It’s long been said practice makes perfect. But what National Football League (NFL) teams including the New Orleans Saints have started to realize is that “actionable decision data” is the key to facilitating a perfect practice plan – and optimal game-day performance. But not just any data. It must be perfect data. “Exact enough” isn’t good enough in a “game of inches,” says Saints Coach Sean Payton.
As he reminded us when we sat down for the latest episode of the Your Edge podcast: the NFL is part of a “teaching industry,” and both coaches and players are constantly on the lookout for ways to be more efficient and learning how to improve outcomes relative to the science of the sport. The human eye doesn’t have the capacity to capture the types of information needed to balance player workloads, optimize training, or adjust sleep and diet. Nor do coaching staffs have time to manually aggregate and analyze the volumes of data that could be extracted from a single game tape in order to drive widespread improvements in player development or team strategy throughout the season.
That’s why he called Zebra.
What Kickstarted the Drive for Data
Coach Payton started noticing an uptick in injuries but couldn’t pinpoint the cause. Game and practice film, the long-established standard reference resource for evaluating player and team performance, wasn’t giving him the full picture of what was happening on the field, especially during practices. So, he started looking for other ways to measure factors such as player participation in various types of training activities as well as overall exertion level and workload – informational elements which are critical in assessing player and team development as they strive for peak performance. He wanted to understand how to balance the workload and ensure equal contributions among the group for both injury prevention and practice efficiency purposes.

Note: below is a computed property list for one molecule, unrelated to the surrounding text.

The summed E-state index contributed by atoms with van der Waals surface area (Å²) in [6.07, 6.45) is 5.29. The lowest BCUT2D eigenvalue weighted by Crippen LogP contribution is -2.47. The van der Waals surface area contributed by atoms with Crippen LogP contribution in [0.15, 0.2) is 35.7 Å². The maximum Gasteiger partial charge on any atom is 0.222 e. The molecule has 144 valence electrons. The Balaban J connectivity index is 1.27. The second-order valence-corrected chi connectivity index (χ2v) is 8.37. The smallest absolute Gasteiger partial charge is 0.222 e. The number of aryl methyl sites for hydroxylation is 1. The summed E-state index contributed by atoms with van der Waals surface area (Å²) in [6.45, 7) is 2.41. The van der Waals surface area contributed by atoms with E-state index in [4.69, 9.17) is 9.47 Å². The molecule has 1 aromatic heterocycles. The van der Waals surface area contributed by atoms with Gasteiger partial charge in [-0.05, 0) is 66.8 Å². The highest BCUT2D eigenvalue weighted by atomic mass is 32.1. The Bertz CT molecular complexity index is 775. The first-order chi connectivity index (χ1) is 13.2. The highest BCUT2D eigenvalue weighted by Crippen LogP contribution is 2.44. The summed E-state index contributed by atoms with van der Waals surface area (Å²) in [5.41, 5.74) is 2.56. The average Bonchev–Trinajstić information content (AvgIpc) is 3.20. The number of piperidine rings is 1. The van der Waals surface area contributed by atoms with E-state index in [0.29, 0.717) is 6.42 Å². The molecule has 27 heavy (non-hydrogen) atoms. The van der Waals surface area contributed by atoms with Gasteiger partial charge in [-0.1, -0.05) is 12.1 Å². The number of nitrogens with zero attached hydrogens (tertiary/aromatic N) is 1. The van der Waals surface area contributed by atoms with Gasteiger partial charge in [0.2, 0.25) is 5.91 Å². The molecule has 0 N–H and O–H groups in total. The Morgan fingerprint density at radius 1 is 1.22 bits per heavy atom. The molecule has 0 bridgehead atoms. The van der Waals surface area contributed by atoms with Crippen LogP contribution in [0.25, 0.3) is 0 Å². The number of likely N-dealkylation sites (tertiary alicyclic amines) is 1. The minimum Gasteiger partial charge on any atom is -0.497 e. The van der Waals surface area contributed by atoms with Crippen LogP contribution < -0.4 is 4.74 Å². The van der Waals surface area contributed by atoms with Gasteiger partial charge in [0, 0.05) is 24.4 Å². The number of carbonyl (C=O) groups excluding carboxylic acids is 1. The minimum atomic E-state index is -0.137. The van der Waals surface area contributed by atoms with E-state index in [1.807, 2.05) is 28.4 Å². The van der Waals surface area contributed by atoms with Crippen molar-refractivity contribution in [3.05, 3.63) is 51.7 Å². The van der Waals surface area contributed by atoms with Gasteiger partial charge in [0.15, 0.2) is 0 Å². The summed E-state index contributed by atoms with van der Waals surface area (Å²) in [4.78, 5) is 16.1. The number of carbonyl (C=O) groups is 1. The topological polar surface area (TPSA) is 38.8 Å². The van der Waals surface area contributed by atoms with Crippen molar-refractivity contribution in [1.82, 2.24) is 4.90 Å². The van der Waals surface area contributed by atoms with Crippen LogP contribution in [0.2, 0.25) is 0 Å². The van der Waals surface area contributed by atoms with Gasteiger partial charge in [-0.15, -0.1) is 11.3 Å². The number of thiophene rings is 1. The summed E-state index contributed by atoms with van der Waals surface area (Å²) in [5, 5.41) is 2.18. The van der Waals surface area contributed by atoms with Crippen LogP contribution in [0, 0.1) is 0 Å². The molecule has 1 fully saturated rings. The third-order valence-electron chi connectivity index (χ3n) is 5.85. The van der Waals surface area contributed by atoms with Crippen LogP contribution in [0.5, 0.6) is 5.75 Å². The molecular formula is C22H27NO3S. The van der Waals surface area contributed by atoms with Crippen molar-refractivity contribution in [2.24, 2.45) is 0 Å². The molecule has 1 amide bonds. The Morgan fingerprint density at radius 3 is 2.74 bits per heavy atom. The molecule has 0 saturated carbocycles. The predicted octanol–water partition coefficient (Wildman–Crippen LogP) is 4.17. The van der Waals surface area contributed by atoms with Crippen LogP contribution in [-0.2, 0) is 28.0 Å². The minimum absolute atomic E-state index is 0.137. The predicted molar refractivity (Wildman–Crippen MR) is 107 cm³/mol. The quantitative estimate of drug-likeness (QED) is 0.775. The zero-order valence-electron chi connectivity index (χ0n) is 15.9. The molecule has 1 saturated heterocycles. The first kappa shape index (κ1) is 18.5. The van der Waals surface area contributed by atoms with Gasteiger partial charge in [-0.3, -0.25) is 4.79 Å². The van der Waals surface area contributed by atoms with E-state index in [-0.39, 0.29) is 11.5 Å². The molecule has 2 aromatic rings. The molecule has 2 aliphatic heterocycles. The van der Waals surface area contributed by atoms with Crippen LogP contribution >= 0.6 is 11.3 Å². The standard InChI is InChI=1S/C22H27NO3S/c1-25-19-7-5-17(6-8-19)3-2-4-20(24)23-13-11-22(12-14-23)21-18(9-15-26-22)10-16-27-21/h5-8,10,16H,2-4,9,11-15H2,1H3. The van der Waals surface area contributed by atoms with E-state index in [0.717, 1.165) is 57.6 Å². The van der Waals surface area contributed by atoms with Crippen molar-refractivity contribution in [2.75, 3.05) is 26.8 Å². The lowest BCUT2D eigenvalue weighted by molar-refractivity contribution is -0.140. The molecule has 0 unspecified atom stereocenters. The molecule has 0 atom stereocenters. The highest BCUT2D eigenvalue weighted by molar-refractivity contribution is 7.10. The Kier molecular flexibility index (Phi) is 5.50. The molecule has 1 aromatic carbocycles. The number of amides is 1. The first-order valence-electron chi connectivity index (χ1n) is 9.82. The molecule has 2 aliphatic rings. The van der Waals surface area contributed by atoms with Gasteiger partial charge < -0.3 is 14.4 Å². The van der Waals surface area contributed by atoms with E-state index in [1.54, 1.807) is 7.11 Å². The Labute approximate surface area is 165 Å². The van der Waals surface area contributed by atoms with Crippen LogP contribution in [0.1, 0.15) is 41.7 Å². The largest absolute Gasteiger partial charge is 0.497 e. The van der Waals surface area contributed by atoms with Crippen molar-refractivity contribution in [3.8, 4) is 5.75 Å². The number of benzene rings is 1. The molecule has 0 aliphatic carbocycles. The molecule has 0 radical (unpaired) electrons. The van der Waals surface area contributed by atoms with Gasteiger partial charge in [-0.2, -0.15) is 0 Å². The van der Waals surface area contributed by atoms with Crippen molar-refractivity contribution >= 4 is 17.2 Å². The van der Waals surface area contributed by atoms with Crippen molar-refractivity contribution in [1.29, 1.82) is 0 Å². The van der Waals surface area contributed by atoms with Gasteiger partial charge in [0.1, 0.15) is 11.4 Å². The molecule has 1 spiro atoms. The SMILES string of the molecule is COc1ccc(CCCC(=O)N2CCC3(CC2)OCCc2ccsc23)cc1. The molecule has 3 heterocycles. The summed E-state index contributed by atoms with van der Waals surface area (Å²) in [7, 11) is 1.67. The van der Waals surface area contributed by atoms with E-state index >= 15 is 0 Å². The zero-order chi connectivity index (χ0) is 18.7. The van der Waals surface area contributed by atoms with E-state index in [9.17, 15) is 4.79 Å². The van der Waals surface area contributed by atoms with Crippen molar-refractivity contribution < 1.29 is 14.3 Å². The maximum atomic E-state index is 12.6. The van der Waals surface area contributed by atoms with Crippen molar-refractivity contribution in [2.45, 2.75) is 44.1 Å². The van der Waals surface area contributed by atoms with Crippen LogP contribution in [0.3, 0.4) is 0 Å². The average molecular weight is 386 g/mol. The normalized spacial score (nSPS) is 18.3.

Then Coach Payton learned that Zebra offers a simple way to collect, analyze and apply relative to several practice and game-day scenarios. As the Official On-Field Player-Tracking Provider for the NFL, Zebra uses radio frequency identification (RFID) technology to feed player and ball-related data to teams as well as fans via the NFL’s Next Gen Stats experience.
After realizing the system was scalable to the practice field, analytics-oriented clubs such as the Saints immediately started equipping their facilities, players, and equipment with the sensor-based data capture technologies.
What Coach Payton has since learned about his team, players and prospects will amaze you! Key performance indicators now extend far beyond a player’s speed, reach, yards, or agility.
You might be even more surprised at how he expects RFID technology to revolutionize the NFL in the next few years. (No more chains? New baseline criteria for player procurement decisions? More efficient ways to chart opponents? Easier officiating?)
Listen to our 30-minute conversation now to get the scoop on all these things and more, including the one “problem” he sees with having so much data at his fingertips at all time: